ADVERTISING: Advertorial ­— GEORGE BALLING: More demystifying of wine

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There is plenty of mystery surrounding wine and its consumption, but once you delve a little deeper into the practicality of wine, much of the mystery is solved. While all of the swirling and slurping and fancy descriptors seem laden with mystique, there are good reasons for all of it.

There is much concern these days with the sulfites that are in wine. It is true that many folks have allergic reactions to sulfites and sulfur-based chemicals. While there are several different allergens in wine that you can be reacting to, sulfites seem an easy target. The word sounds mysterious and almost threatening. It is pretty tough to run a winery and make really good wine without the use of some sulfur-based chemicals- they just serve so many purposes. Here is the larger issue though: sulfites occur naturally during the fermentation process. So, to make a wine that is truly free of all sulfites it has to go through more manipulation than if the naturally occurring sulfites were left in the wine. A more important mystery to solve is to determine what you are reacting to.

Another mysterious product being marketed right now that claims to remove sulfites from wine should be avoided. Put simply it does not work. It is a complete charade. Mystery solved.

So what is with all the swirling of wine when it is in the glass? There is a very good and non-mysterious reason for this. 90 percent of what you taste in wine is actually what you smell in wine. The human palate only detects 4 “flavors” — sweet, sour, salt and bitter, which means all the oak, butter and subtle fruit flavors are actually aromas you are picking up from the wine. The swirling releases and helps all those aromas to lift from the glass so that when you both smell and drink the wine you will get the full array of all a wine has to offer.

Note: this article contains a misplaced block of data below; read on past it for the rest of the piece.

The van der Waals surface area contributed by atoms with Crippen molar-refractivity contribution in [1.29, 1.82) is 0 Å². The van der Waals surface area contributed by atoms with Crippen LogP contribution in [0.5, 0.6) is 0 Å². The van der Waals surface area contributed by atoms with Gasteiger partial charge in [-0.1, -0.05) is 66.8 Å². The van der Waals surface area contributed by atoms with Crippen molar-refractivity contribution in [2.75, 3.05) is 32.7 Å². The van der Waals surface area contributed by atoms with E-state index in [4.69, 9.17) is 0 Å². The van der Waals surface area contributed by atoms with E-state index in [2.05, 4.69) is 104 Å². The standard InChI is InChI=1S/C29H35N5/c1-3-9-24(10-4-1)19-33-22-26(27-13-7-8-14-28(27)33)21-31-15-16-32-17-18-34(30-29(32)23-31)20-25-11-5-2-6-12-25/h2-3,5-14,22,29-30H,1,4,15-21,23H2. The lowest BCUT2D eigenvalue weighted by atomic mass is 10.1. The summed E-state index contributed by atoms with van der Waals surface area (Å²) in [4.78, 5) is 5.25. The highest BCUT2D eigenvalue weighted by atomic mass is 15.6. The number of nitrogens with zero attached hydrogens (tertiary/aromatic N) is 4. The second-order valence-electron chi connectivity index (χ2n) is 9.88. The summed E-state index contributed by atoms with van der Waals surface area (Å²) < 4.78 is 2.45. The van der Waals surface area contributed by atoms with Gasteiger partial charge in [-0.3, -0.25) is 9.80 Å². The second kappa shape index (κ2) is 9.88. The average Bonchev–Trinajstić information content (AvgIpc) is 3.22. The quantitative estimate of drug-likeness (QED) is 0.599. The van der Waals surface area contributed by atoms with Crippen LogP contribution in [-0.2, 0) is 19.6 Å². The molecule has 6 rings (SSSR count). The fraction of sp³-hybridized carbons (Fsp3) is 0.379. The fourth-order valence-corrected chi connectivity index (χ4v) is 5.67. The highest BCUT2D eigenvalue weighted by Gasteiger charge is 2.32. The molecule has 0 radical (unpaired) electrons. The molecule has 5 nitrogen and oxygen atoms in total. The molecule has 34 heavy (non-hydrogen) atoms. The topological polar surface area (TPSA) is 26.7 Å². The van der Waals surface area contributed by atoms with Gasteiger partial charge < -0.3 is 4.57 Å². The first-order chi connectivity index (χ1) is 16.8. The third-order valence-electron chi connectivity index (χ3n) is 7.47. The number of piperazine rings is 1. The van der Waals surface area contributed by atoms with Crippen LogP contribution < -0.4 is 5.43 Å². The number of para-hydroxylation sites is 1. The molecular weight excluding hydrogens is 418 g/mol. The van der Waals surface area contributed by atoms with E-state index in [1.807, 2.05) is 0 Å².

Why do wine “geeks” slurp their first taste of wine? I remember when I first started drinking wine regularly. I would always be mystified by my brother-in-law, John, a sommelier, who would slurp that first sip, not only for why he was doing it but also how he could do it and not make a mess. The explanation is quite simple. When you pull air over the wine while it is still on your palate it allows you to smell and therefore taste more of the wine. That oxygen being pulled over the wine enhances the aromas allowing you to “taste” more of the wine.

When we are new to wine one of the great mysteries is why all the different choices and shapes of wine glasses? There is a manufacturer of crystal wine glasses headquartered in Austria that has made a fortune by developing wine glasses in all shapes and sizes. Riedel, the wine glass company, has in fact been around for generations and their wine glasses set the standard for wine consumption vessels. The different shapes of glasses are all designed to make the most out of each wine varietal. So whether for yourself or as a gift, the selection of the proper shape of glass really does make a difference and we can help you choose the best shape for you the next time you are in the shop.

There are just as many wine openers as there are wine glasses and types and flavors of wine, so which one is best for you? This may be one of the hardest mysteries to solve! The choice is as personal as is the choice in wine, and the only way to learn which opener works with your hand strength and dexterity is to experiment. Like glassware decisions if you come by the shop, we can talk to you about which style might work best for you, but from there you will have to continue trying different types of openers until you find the best one for you.

The last mystery to be solved today is why winemakers will blend a mere 1 percent or 2 percent of a varietal into a wine. Winemakers blend to enhance the good qualities in their wine and to mitigate the ones they are not so fond of. Typically, though when it is something as small as a percent or two, they are trying to improve specifically the color of the wine or the aromatic profile. Each varietal brings different characteristics to the mix and the best winemakers will know just what that dash-of-this or that varietal will do to bring their wine to the perfect spot.

Let us know your mysteries and we will explain them in future columns.

• • •

George Balling is co-owner with his wife, Mary Lancaster, of the dinner party, a wine and gift shop in Coeur d’Alene by Costco. The dinner party has won the award for best wine shop in North Idaho twice, including for 2018. George is also published in several other publications around the country. After working in wineries in California and judging many wine competitions, he moved to Coeur d’Alene with Mary more than 10 years ago to open the shop. You can also follow us on Facebook at facebook.com/#!/dinnerpartyshop.

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